From breakups to vulva cupcakes, the third season of “Sex Education” has yet again balanced heart and humor. The Netflix original series dropped its new season on Sept. 17 after a long wait due to COVID-19 halting the production in 2020.
Debuting in 2019, the original plot follows high schooler Otis Milburn (Asa Butterfield), the son of a sex therapist played by Gillian Anderson. Otis and resident edgy girl Maeve Wiley (Emma Mackey) team up to run an underground sex therapy clinic at their high school.
We leave off at the end of a rocky semester where Otis was self-admittedly a jerk, he left a voicemail for Maeve declaring his feelings for her. Except in the last scene of the season finale, Maeve’s other love interest, Isaac Goodwin (George Robinson), listens to the voicemail and deletes it from Maeve’s phone before she can hear it. It takes until episode five of the new season for the two to hash things out, and it was definitely worth the wait.
At the start of season three there has been a time skip of a few months, enough time for Gillian Anderson’s character to be very noticeably pregnant, the result of another season two finale surprise. As the title suggests, yes, it is obviously a show about sex. Within seconds of the first episode of the new season, we are thrown into a dramatic, rigorous montage of every character engaged in some sort of sexual activity– arguably one of the most creative and fitting ways to remind the audience of all the characters we are now revisiting.
Aside from two or three additional scenes, however, this season has exchanged a lot of its deliberate nudity and sex for more character development and relationship issues. It has become an even stronger ensemble show in that each character is well represented with their own moments to shine and their overall interconnectedness.
The main plot of this season revolves around the new head teacher at Moordale High as she tries to turn this “sex school” into a respectable institution adorned with new grey lockers and school uniforms. “Sex Education” is known for its vibrant costuming reflecting character identities, but with new rules in place, we see a shift to self-doubt and identity issues among many of the characters. The throughline of every episode has something to do with growing, changing, and understanding who you are as a young adult.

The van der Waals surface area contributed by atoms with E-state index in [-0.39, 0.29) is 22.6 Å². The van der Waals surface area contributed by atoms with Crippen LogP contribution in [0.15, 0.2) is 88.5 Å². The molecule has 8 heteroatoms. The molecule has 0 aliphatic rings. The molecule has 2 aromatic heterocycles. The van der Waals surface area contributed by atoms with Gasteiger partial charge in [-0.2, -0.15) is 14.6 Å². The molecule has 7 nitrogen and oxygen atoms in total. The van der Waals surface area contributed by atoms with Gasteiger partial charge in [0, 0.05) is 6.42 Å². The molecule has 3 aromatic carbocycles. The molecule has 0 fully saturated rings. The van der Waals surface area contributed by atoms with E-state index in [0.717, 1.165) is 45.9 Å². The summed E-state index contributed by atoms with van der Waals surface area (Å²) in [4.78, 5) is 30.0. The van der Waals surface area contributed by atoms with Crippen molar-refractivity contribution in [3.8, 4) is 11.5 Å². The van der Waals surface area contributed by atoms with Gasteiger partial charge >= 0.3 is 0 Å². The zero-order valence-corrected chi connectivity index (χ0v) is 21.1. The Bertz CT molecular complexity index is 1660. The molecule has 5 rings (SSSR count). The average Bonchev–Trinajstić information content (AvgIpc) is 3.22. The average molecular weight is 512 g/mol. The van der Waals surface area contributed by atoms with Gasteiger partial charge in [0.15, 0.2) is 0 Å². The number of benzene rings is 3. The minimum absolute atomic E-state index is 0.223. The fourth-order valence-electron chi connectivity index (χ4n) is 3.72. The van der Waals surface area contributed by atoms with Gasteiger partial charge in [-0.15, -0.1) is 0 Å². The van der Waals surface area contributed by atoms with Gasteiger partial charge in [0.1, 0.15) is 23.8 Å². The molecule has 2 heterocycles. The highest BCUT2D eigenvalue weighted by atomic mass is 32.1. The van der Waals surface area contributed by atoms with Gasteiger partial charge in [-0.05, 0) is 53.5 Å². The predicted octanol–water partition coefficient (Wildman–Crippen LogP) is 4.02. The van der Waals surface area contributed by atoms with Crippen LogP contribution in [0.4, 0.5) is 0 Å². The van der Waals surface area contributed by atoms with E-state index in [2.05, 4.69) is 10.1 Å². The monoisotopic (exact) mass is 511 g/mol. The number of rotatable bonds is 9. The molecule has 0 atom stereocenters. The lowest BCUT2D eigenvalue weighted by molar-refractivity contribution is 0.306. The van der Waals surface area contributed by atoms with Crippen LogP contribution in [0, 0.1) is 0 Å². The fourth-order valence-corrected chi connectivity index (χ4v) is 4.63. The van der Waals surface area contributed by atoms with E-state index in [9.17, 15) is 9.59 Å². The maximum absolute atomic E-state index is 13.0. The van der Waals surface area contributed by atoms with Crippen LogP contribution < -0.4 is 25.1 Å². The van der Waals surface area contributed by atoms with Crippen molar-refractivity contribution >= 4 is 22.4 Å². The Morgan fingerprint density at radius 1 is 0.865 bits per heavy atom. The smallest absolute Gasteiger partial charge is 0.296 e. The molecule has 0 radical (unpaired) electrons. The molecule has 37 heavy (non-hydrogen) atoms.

While Otis and Maeve are no longer running the sex clinic after their fight, the characters and audience members still receive a humorous and informative education that goes beyond the previous seasons. In one episode, Aimee (Aimee Gibs) seeks therapy from Dr. Milburn, where she learns that every vulva is unique and she shouldn’t compare hers to those in porn videos. She feels empowered and sets up a cupcake stand at school, where the top of each treat is decorated in diverse vulvas made of icing.
Aimee is not the only character who learns to love herself. Adam Groff (Connor Swindells) slowly comes out of the closet as the result of relationship issues with Eric Effiong (Ncuti Gatwa), who has been openly gay for a much more significant portion of the show’s duration. Adam’s father and ex-head teacher at Moordale High gets a prominent storyline about finding joy in life and discovering himself as a grown adult. And tensions with the head teacher even dip into conversations about racism and bias.
The newest character of the series is Cal Bowman (Dua Saleh), a Black and nonbinary student from America. Nonbinary people are one of the most unrepresented in television, and Cal’s arc displays a much-needed authentic story about what it’s like to struggle with gender identity. We are also introduced to a minor character named Layla who is also nonbinary. The two form a friendship by the end of the series when Cal helps Layla find a chest binder.
There are endless examples of communicating effectively, what makes a family, discussing sex with your partner, ways to be a better friend and people from diverse backgrounds. Each episode comes with multiple life lessons that directly penetrate our hearts and make us evaluate our own relationships.
“Sex Education” season three gives us more than sex education, it gives us life education.